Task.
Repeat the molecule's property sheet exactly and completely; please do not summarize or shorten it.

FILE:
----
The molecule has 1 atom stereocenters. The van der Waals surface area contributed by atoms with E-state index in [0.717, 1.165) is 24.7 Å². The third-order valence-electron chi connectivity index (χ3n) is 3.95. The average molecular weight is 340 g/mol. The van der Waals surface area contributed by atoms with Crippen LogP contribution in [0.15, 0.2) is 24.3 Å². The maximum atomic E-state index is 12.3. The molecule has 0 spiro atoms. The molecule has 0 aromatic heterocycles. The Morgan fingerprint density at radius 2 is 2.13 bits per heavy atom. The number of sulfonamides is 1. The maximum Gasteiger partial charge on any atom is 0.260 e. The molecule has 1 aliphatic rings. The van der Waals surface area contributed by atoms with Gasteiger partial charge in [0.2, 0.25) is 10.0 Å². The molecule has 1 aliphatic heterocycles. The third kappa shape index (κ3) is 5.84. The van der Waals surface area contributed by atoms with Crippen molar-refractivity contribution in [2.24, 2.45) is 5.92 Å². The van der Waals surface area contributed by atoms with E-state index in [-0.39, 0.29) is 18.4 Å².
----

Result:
The molecule has 1 atom stereocenters. The van der Waals surface area contributed by atoms with E-state index in [0.717, 1.165) is 24.7 Å². The third-order valence-electron chi connectivity index (χ3n) is 3.95. The average molecular weight is 340 g/mol. The van der Waals surface area contributed by atoms with Crippen LogP contribution in [0.15, 0.2) is 24.3 Å². The maximum atomic E-state index is 12.3. The molecule has 0 spiro atoms. The molecule has 0 aromatic heterocycles. The Morgan fingerprint density at radius 2 is 2.13 bits per heavy atom. The number of sulfonamides is 1. The maximum Gasteiger partial charge on any atom is 0.260 e. The molecule has 1 aliphatic rings. The van der Waals surface area contributed by atoms with Gasteiger partial charge in [0.2, 0.25) is 10.0 Å². The molecule has 1 aliphatic heterocycles. The third kappa shape index (κ3) is 5.84. The van der Waals surface area contributed by atoms with Crippen molar-refractivity contribution in [2.24, 2.45) is 5.92 Å². The van der Waals surface area contributed by atoms with E-state index in [-0.39, 0.29) is 18.4 Å².